Further, the letter recalls eight other letters authored by members of Congress between 2020 and 2021 calling on the executive branch to address congressional concerns related to home demolitions, humanitarian aid to Palestinians, funding for the United Nations Relief and Works Agency for Palestine Refugees, and opposition to Israel’s annexation of the West Bank. Collectively, these letters were signed by hundreds of members of Congress.
The Tlaib/Pocan missive to Blinken sets the tone for progressive congressional advocacy around Palestinian rights under the Biden Administration.
The Tlaib/Pocan missive sets the tone for progressive congressional advocacy around Palestinian rights under the Biden Administration. This opening salvo in the dialogue between the White House and concerned members of the legislative branch is the start of an effort that will likely unfold over months and years to come. The letter also underscores the degree of frustration shared by its signers, who asked for an “expeditious reply” from the secretary of state because their “repeated requests were ignored” by the Trump Administration.
This letter sets out an opportunity for the executive branch to engage with members of Congress and provide some direction on US policy regarding the human rights of Palestinians. How the executive branch handles this opportunity will likely shape much of the path forward. There seems to be something of an understanding now among Democrats about priorities. The COVID-19 pandemic has devastated American society, placed tremendous stress on the country’s health care system, and weakened the American economy. Recently passed legislation to respond to these profound problems represented a shared top priority for Democrats in the White House and in Congress. Other legislative initiatives continue to be top priorities as well, including those on the foreign policy front where there is an understanding regarding the importance of US-Iran diplomacy.
At this stage there is also great uncertainty about the makeup of the next government of Israel. For the fourth time in two years Israeli elections have yielded extremely divided results, leaving no single party with an easy path to power. There is a possibility that Benjamin Netanyahu will continue on as prime minister of Israel and, also, that he will be replaced. This will have an important impact on the US-Israel relationship precisely because of how significant a player Netanyahu had become in partisan American politics. Between this uncertainty and other foreign and domestic issues that are taking immediate priority, it does not seem like there will be a major push in the short term by congressional advocates for Palestinian rights. Therefore, the Tlaib/Pocan letter is an opportunity to bring some unity to the approach of congressional advocates and executive branch policy makers; at the same time, it also sets the tone for a confrontation once other issues are taken off the agenda.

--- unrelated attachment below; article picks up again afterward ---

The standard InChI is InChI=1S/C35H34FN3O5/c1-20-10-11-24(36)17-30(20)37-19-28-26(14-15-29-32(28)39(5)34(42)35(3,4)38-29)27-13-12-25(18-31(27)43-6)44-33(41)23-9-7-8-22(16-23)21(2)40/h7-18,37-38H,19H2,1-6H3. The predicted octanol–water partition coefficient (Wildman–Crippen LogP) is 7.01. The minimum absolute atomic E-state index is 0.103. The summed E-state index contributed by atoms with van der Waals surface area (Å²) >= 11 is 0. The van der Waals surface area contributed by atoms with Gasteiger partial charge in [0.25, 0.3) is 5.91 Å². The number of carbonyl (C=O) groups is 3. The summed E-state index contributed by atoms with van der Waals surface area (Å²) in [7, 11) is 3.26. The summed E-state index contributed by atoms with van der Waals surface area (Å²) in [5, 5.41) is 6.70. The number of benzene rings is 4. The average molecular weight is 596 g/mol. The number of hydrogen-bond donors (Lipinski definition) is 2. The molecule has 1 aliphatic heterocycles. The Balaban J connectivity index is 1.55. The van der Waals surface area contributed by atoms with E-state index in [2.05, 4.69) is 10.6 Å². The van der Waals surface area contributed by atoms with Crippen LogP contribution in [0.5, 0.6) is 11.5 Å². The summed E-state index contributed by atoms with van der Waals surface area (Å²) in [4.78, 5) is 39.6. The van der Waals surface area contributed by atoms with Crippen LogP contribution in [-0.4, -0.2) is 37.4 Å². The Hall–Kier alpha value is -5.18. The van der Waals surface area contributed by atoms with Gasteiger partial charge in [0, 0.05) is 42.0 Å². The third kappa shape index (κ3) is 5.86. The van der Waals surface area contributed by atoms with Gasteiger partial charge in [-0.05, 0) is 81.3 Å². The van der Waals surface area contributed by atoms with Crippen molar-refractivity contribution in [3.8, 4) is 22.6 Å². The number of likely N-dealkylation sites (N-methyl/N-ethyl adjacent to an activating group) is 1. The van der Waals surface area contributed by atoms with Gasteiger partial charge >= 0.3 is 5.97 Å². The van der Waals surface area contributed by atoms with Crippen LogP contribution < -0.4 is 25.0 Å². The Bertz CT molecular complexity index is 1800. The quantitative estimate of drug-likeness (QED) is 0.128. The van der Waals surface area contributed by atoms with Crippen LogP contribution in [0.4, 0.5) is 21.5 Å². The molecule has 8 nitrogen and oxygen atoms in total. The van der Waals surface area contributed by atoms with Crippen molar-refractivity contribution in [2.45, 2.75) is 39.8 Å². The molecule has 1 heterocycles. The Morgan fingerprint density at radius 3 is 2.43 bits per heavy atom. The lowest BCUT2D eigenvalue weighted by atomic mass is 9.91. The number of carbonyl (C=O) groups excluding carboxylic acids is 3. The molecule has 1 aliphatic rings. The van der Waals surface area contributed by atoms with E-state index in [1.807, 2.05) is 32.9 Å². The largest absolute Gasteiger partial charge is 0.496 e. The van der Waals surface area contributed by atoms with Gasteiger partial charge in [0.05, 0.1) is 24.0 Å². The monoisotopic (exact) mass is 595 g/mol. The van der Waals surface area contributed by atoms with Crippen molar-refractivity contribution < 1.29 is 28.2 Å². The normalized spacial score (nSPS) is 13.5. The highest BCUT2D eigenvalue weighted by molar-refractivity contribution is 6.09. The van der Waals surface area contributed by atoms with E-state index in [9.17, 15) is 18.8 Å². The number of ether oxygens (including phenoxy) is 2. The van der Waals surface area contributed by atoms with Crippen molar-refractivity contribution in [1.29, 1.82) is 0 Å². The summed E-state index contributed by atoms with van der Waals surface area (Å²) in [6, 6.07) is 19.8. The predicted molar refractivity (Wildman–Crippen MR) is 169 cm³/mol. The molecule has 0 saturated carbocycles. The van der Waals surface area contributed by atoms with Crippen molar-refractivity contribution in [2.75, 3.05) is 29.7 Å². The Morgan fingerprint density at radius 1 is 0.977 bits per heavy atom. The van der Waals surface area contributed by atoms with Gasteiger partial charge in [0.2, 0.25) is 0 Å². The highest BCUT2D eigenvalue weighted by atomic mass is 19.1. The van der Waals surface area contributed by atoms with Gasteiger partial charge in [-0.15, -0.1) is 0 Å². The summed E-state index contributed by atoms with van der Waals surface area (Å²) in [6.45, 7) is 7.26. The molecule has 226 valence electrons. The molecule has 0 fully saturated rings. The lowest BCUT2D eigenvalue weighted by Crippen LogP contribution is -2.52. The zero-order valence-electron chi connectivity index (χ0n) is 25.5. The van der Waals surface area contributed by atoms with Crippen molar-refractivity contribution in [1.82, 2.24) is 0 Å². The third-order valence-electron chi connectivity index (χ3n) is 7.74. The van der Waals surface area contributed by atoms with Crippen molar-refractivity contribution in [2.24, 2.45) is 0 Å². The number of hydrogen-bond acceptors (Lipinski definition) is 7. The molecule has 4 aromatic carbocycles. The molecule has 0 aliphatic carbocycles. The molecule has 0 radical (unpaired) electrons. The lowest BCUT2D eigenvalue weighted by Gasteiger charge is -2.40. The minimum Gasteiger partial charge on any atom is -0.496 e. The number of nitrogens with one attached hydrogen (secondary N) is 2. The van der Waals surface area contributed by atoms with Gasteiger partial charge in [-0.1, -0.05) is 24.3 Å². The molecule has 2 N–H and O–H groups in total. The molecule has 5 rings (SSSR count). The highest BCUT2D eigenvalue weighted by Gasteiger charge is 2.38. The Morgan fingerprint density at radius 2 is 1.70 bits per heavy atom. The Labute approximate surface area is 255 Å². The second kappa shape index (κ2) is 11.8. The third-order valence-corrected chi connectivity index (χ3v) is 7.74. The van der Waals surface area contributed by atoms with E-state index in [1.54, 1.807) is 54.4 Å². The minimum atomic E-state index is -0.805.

Whether the confrontation—between the new direction the party’s base wants to take the US-Israel relationship and where the party’s traditional leadership wants to keep it—happens today or in the months to come, it is clear that continued pressure is building within the party to address the Israel-Palestine issue. A new Gallup poll released in March shows that a majority of Democrats (53 percent) wants more pressure exerted on Israel. What is striking about this number is that it has climbed 10 percentage points just in the last three years, when it stood at 43 percent. It took 10 years for it to climb a similar extent before that. These numbers, along with the congressional victories by progressives described above, suggest that change among Democrats is not only happening, but it is happening at an exponentially faster pace than before. If this groundswell of support leads Democratic policy makers to shift the US-Israel relationship, it is likely that the current congressional cohort of advocates will be leading the charge.